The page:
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Mexico to change anti-fuel theft plan after blast



By Argus


Petroleumworld 01 21 2019

Mexico will change the fuel theft prevention strategy that led to widespread shortages following an explosion and fire that killed dozens of people gathering gasoline from an illegally tapped pipeline.

The 82,000 b/d Tuxpan-Tula fuel pipeline exploded on the evening of 18 January, two days after fuel shipments resumed on the line and just hours after thieves tapped it illegally. The fire killed 85and injured 81, with dozens more missing, said health minister Jorge Alcocer.

Mexico's government launched an anti-fuel theft effort in late December in which it switched fuel shipments from a number of theft-prone pipelines to tanker trucks, causing severe disruptions in the fuel supply chain.

The country tried to limit the shortages by calling on private fuel distributors , expediting shipments from the US and speeding up tanker truck licensing, but the problem has persisted and prices have risen .

On 19 January President Andres Manuel Lopez Obrador reversed earlier pledges to stick with the pipeline restrictions, saying the government would not close any more pipelines and instead will reinforce military security on the pipelines.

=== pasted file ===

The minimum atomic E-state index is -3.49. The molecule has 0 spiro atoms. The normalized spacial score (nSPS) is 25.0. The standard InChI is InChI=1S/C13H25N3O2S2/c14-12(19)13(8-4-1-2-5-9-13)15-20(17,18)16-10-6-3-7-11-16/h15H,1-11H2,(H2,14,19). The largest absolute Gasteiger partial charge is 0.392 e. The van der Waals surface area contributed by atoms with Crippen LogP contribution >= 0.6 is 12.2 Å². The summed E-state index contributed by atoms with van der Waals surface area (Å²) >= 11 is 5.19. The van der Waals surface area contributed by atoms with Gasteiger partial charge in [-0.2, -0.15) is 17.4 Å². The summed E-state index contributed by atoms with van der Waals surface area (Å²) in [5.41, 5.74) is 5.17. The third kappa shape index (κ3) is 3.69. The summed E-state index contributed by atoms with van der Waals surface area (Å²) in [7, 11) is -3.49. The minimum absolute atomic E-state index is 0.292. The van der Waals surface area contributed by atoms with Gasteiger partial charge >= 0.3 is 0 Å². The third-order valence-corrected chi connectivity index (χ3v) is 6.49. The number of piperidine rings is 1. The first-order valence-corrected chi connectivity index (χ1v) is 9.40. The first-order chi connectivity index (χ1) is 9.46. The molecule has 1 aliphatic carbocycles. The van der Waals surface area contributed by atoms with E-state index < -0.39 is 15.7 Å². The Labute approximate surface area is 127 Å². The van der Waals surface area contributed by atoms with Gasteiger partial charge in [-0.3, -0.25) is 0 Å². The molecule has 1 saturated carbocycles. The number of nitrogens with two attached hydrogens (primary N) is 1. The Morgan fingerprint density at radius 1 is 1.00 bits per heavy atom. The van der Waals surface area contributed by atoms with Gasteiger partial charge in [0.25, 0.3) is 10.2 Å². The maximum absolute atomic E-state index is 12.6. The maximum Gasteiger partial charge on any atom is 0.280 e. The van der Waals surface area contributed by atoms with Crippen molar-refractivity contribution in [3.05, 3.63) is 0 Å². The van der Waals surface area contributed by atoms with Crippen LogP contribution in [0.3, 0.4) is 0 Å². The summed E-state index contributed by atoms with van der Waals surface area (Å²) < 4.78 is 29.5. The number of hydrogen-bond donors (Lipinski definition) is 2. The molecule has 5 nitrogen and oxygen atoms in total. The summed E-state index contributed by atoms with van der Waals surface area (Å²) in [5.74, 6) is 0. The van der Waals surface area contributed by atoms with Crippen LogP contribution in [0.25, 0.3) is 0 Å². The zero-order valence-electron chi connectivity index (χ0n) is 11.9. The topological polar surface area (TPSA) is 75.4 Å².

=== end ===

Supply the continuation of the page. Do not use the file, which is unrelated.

"We cannot close the pipelines because we could not supply fuels," Lopez Obrador said. "Transporting fuels by pipelines is the cheapest, most efficient way, then rails, then vessels, and then trucks."

The government said it will also try to use technologies developed by the Mexican institute of petroleum (IMP) to make pipeline taps more difficult. But even with increased monitoring and security, preventing illegal pipeline taps and accidents will continue to be a challenge.

The illegal tap on the Tuxpan-Tula pipeline was 14 km (8.6 miles) away from 315,000 b/d Tula refinery in Tlahuelilpan, Hidalgo. About 25 soldiers were sent to the tap site as soon as it was discovered at about 4pm ET on 18 January. But they were unable to control the hundreds of people who showed up with plastic tubs to gather the fuel flowing like a geyser from the ruptured pipe.

"It is extremely hard for 25 men to contain 600, 800 persons," defense secretary Luis Sandoval said on 18 January.

The cause of the explosion is under investigation.

Opposing National action party (PAN) blamed the government for the accident.

"The investigations must consider the government's possible negligence and incompetence in the fuel theft fight that unfortunately now is costing lives," PAN said.

The Tuxpan-Tula pipeline transports fuels to the Tula refinery, which is a primary supply for Mexico City retail fuel stations.

Fuels arriving at Tuxpan, Veracruz, largely are imported from US Gulf coast refineries. Mexico imported 611,000 b/d of gasoline during 2018, on average, to complement its 788,000 b/d gasoline demand.


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